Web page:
Stated Meeting, November 9, 1840.,

Present, thirty-nine members.

Hon. JOEL R. POINSETT in the Chair.

The following donations were received:

Tooth of a Mastodon, found in Arkansas.-From Col. J. H. Hook, U. S. A.

Specimen of " Bird's eye Marble," or Encrinital Limestone, from Iowa city.-From Mr. Newhall.

Map of the Empire of Russia.-From Hon. J. R. Poinsett. Fossil Specimen, from the Tunnel of the Chesapeake and Ohio

canal, at the Paw-paw Bend, in Alleghany county, Maryland.-From Robert Barnard.

Collection of Pamphlets, relating to the Revolution in 1776.

From Robert Barnard.

Specimens of the Printing used in teaching Reading and Music to the Blind.-From J. H. Causten, jr.

Geological and Agricultural Survey of Rhode Island, by Dr. C. T. Jackson.-From the Author.

Volume of Ancient Maps.-From Colonel James Kearney,

U. S. A.

History of Embalming, by J. N. Gannal, translated by R. Harlan, M. D., Philadelphia.-From the Translator. Recent Shells.-From Isaac Lea, Philadelphia.

Paper on "the Oolitic formation of America," read before the American Philosophical Society May 15, 1840, by Isaac Lea. From the Author.

Synopsis of the Family of the Naiades, by Isaac Lea.--From the Author.


Contributions to Geology, by Isaac Lea. From the Author. Pamphlets on Scientific subjects, by Walter R. Johnson, Philadelphia. From the Author.

Discourses on Scientific subjects, by R. Dunglison, M. D., One of the Secretaries of the American Philosophical Society, Philadelphia. From the Author.

Act of Incorporation, By-Laws, and Catalogue of the Library of the Academy of Natural Sciences, Philadelphia.—From the Academy.

Work on the Fossil Shells of the Tertiary Formations of North
America, illustrated by figures drawn on stone from Nature.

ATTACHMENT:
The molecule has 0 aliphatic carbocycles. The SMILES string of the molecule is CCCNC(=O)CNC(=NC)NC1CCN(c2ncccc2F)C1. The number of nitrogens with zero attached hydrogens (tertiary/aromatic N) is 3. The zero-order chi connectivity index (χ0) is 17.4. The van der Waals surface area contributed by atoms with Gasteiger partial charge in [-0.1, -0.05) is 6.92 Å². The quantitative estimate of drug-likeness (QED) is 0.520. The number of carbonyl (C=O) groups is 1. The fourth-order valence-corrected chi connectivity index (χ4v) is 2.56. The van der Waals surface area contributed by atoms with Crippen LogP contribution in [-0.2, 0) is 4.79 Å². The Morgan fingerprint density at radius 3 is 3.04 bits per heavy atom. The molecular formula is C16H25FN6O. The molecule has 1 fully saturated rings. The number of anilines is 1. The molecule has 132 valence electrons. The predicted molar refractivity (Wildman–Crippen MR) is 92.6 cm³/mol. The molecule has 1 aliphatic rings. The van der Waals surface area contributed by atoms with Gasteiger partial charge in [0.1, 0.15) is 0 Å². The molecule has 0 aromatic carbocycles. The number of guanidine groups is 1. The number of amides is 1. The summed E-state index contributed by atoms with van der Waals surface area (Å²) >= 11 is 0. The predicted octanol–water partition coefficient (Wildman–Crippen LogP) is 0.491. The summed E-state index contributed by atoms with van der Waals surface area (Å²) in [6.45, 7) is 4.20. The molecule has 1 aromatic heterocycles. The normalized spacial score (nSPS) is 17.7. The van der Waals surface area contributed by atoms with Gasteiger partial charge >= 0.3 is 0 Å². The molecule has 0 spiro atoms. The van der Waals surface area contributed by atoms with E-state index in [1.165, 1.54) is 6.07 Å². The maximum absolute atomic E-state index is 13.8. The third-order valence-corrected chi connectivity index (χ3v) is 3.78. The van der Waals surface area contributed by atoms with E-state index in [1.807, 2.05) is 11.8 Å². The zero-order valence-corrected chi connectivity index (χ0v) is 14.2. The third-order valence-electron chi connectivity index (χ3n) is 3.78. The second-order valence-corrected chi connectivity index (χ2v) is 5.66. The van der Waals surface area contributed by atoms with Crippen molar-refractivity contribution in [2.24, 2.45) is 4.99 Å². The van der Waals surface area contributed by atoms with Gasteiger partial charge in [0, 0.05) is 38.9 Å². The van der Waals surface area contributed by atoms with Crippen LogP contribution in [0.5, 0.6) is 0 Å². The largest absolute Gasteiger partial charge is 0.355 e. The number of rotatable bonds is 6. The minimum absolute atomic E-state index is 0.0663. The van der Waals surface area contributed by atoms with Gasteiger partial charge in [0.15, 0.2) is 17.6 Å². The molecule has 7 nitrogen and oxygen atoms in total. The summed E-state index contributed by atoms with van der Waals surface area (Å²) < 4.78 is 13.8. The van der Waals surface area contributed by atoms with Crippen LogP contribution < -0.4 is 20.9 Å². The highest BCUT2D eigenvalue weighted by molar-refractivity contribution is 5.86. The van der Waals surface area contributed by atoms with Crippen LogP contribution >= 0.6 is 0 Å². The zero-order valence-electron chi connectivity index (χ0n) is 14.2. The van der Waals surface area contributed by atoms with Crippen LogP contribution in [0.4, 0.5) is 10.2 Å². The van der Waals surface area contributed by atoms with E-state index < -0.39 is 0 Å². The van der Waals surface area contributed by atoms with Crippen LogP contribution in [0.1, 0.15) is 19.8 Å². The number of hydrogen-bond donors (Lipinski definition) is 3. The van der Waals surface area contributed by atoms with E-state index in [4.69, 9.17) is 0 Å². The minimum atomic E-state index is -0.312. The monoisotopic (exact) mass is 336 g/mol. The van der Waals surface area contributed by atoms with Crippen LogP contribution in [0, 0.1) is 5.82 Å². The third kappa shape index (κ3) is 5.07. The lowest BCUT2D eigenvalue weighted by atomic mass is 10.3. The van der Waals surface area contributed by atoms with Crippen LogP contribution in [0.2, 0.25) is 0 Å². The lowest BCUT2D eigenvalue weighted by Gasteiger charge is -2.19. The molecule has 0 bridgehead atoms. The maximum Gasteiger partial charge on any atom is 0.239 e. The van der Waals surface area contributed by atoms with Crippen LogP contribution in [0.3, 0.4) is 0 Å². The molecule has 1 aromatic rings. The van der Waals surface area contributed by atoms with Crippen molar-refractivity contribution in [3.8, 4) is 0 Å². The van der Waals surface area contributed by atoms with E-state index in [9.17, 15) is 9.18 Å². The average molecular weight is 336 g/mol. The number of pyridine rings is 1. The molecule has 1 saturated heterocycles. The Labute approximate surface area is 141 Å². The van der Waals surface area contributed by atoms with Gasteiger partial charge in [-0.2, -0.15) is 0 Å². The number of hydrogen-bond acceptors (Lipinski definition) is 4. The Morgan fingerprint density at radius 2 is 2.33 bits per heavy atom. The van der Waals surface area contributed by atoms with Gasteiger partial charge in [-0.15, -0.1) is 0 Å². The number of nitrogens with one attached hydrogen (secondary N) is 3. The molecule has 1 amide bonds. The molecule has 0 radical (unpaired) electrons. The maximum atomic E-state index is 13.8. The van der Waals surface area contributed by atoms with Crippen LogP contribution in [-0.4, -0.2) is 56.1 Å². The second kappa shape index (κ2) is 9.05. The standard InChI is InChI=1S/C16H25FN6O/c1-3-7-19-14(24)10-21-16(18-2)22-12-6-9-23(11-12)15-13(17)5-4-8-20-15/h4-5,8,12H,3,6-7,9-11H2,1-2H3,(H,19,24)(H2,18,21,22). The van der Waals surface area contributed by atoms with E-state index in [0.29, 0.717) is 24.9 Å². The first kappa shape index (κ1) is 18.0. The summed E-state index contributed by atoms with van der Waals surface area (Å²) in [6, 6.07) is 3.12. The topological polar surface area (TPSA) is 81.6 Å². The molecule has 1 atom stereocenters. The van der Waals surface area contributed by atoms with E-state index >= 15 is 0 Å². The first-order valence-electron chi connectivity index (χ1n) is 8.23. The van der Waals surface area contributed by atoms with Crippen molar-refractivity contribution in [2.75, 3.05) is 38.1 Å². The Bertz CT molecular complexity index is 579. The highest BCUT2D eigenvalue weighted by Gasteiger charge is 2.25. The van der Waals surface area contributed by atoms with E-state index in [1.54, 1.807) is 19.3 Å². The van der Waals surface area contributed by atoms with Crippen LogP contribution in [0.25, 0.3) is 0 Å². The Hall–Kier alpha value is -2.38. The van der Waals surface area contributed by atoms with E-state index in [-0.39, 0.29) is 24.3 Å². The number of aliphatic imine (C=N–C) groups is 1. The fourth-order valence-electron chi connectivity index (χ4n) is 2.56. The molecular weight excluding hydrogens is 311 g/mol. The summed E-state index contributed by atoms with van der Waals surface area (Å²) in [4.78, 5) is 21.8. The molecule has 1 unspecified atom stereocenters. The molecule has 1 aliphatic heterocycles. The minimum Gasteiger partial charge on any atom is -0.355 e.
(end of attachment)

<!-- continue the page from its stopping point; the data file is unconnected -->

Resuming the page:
By T. A. Conrad. Vol. I.-From the Author.

Copper, Zinc, and Lead ores, Barytes, &c., from the Perkiomen Mines, near Philadelphia; and Chromate of Iron from the Island of Cuba.- From Richard C. Taylor, Philadelphia. Jeffersonite, in large crystals. Garnet, a very large crystal. Automalite, from Franklin, New Jersey.-From Isaiah Lukens, Philadelphia.

Collection of Geological specimens, Minerals, Ores, Fossils, Indian relics, &c. with a descriptive catalogue.-From Francis Markoe, jr.

Fauna Columbiana, by T. B. J. Frye, M. D. in MS.-From the author.

48 Specimens of American wood.-From John Lenthall, Naval Constructor, Philadelphia.

A letter was read from Alexander Maclure of New Harmony, Indiana, offering a suite of Geological specimens, Minerals, &c. from the Cabinet of his deceased brother, William Maclure, late President of the Academy of Natural Sciences of Philadelphia; also, the following letter from the venerable Mr. Du Ponceau, President of the American Philosophical Society, and an honorary member of the National Institution.

PHILADELPHIA, November, 1840..


Corresponding Secretary of the National Institution.

MY DEAR SIR: I have read with great attention and pleasure the constitution and by-laws of the National Institution, which you have had the goodness to com